Twin Galaxies, Billy Mitchell settle Donkey Kong score case before trial


Two men give a presentation in what appears to be a hotel room.
Enlarge / Billy Mitchell (left) and Twin Galaxies owner Jace Hall (center) attend an event at the Arcade Expo 2015 in Banning, California.

The long, drawn-out legal fight between famed high-score chaser Billy Mitchell and “International Scoreboard” Twin Galaxies appears to be over. Courthouse News reports that Mitchell and Twin Galaxies have reached a confidential settlement in the case months before an oft-delayed trial was finally set to start.

The settlement comes as Twin Galaxies counsel David Tashroudian had come under fire for legal misconduct after making improper contact with two of Mitchell’s witnesses in the case. Tashroudian formally apologized to the court for that contact in a filing earlier this month, writing that he had “debased myself before this Court” and “allowed my personal emotions to cloud my judgement” by reaching out to the witnesses outside of official court proceedings.

But in the same statement, Tashroudian took Mitchell’s side to task for “what appeared to me to be the purposeful fabrication and hiding of evidence.” The emotional, out-of-court contact was intended “to prove what I still genuinely believe is fraud on this Court,” he wrote.

Billy Mitchell reviews a document in front of a <em>Donkey Kong</em> machine decked out for an annual "Kong Off" high score competition.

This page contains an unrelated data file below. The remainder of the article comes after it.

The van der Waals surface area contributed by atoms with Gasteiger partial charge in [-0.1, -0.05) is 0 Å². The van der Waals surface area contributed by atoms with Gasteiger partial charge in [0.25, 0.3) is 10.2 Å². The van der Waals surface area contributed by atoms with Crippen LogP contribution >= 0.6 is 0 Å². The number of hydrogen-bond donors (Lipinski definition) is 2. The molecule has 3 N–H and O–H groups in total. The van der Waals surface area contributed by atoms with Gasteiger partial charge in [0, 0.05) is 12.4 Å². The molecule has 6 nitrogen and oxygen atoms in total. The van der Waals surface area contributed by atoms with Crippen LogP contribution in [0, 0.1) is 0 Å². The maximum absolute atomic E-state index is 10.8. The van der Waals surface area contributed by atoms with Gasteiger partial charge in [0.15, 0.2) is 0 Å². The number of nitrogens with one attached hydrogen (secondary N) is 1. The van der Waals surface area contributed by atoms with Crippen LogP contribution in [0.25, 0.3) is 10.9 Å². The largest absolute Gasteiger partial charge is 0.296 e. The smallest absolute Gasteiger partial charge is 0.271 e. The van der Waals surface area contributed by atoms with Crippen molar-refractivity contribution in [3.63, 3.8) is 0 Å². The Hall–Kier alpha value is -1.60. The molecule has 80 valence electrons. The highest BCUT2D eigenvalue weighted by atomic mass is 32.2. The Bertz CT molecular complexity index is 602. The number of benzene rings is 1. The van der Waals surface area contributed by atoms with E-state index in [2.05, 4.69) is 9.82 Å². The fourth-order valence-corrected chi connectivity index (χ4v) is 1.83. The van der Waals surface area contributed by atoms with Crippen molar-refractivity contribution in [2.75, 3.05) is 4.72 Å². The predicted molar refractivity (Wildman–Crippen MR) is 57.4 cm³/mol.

Billy Mitchell reviews a document in front of a Donkey Kong machine decked out for an annual “Kong Off” high score competition.

In a filing last month, Tashroudian asked the court to sanction Mitchell for numerous alleged lies and fabrications during the evidence-discovery process. Those alleged lies encompass subjects including an alleged $33,000 payment associated with the sale of Twin Galaxies; the technical cabinet testing of Carlos Pineiro; the setup of a recording device for one of Mitchell’s high-score performances; a supposed “Player of the Century” plaque Mitchell says he had received from Namco; and a technical analysis that showed, according to Tashroudian, “that the videotaped recordings of his score in questions could not have come from original unmodified Donkey Kong hardware.”

Tashroudian asked the court to impose sanctions on Mitchell—up to and including dismissing the case—for these and other “deliberate and egregious [examples of] discovery abuse throughout the course of this litigation by lying at deposition and by engaging in the spoliation of evidence with the intent to defraud the Court.” A hearing on both Mitchell and Tashroudian’s alleged actions was scheduled for later this week; Tashroudian could still face referral to the State Bar for his misconduct.

“Plaintiff wants nothing more than for me to be kicked off of this case,” Tashroudian continued in his apology statement. “I know this will not stop. I am now [Mitchell’s] and his counsel’s target. The facts support [Twin Galaxies’] defense and now [Mitchell] realizes that. He also realizes that he has dug himself into a hole by lying in discovery. I do not say that lightly.”

Mitchell, Tashroudian, and representatives for Twin Galaxies were not immediately available to respond to a request for comment from Ars Technica.


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